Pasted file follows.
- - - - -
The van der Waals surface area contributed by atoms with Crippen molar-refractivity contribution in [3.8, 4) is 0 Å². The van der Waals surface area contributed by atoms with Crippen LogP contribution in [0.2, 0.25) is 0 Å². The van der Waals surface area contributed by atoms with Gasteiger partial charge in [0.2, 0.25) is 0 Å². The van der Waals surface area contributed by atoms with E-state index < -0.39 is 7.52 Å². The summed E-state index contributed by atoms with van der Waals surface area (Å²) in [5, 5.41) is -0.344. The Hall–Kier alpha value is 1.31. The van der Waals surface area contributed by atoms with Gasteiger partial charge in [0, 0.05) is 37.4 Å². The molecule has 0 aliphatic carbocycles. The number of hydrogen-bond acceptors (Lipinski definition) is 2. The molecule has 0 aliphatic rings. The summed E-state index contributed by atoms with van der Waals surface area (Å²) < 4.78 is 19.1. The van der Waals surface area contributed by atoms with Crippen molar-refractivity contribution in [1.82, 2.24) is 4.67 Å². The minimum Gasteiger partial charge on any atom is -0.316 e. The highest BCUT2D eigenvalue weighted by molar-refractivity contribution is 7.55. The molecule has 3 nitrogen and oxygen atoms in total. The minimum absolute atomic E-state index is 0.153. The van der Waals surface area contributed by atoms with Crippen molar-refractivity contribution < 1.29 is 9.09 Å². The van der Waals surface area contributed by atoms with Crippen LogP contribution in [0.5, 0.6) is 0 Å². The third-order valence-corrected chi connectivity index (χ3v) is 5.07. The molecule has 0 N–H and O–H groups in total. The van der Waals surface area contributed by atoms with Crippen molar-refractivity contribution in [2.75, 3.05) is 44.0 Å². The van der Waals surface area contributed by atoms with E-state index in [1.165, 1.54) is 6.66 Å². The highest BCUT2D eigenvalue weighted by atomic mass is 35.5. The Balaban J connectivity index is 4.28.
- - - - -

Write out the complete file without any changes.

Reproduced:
The van der Waals surface area contributed by atoms with Crippen molar-refractivity contribution in [3.8, 4) is 0 Å². The van der Waals surface area contributed by atoms with Crippen LogP contribution in [0.2, 0.25) is 0 Å². The van der Waals surface area contributed by atoms with Gasteiger partial charge in [0.2, 0.25) is 0 Å². The van der Waals surface area contributed by atoms with E-state index < -0.39 is 7.52 Å². The summed E-state index contributed by atoms with van der Waals surface area (Å²) in [5, 5.41) is -0.344. The Hall–Kier alpha value is 1.31. The van der Waals surface area contributed by atoms with Gasteiger partial charge in [0, 0.05) is 37.4 Å². The molecule has 0 aliphatic carbocycles. The number of hydrogen-bond acceptors (Lipinski definition) is 2. The molecule has 0 aliphatic rings. The summed E-state index contributed by atoms with van der Waals surface area (Å²) < 4.78 is 19.1. The van der Waals surface area contributed by atoms with Crippen molar-refractivity contribution in [1.82, 2.24) is 4.67 Å². The minimum Gasteiger partial charge on any atom is -0.316 e. The highest BCUT2D eigenvalue weighted by molar-refractivity contribution is 7.55. The molecule has 3 nitrogen and oxygen atoms in total. The minimum absolute atomic E-state index is 0.153. The van der Waals surface area contributed by atoms with Crippen molar-refractivity contribution < 1.29 is 9.09 Å². The van der Waals surface area contributed by atoms with Crippen LogP contribution in [0.5, 0.6) is 0 Å². The third-order valence-corrected chi connectivity index (χ3v) is 5.07. The molecule has 0 N–H and O–H groups in total. The van der Waals surface area contributed by atoms with Crippen molar-refractivity contribution in [2.75, 3.05) is 44.0 Å². The van der Waals surface area contributed by atoms with E-state index in [1.165, 1.54) is 6.66 Å². The highest BCUT2D eigenvalue weighted by atomic mass is 35.5. The Balaban J connectivity index is 4.28.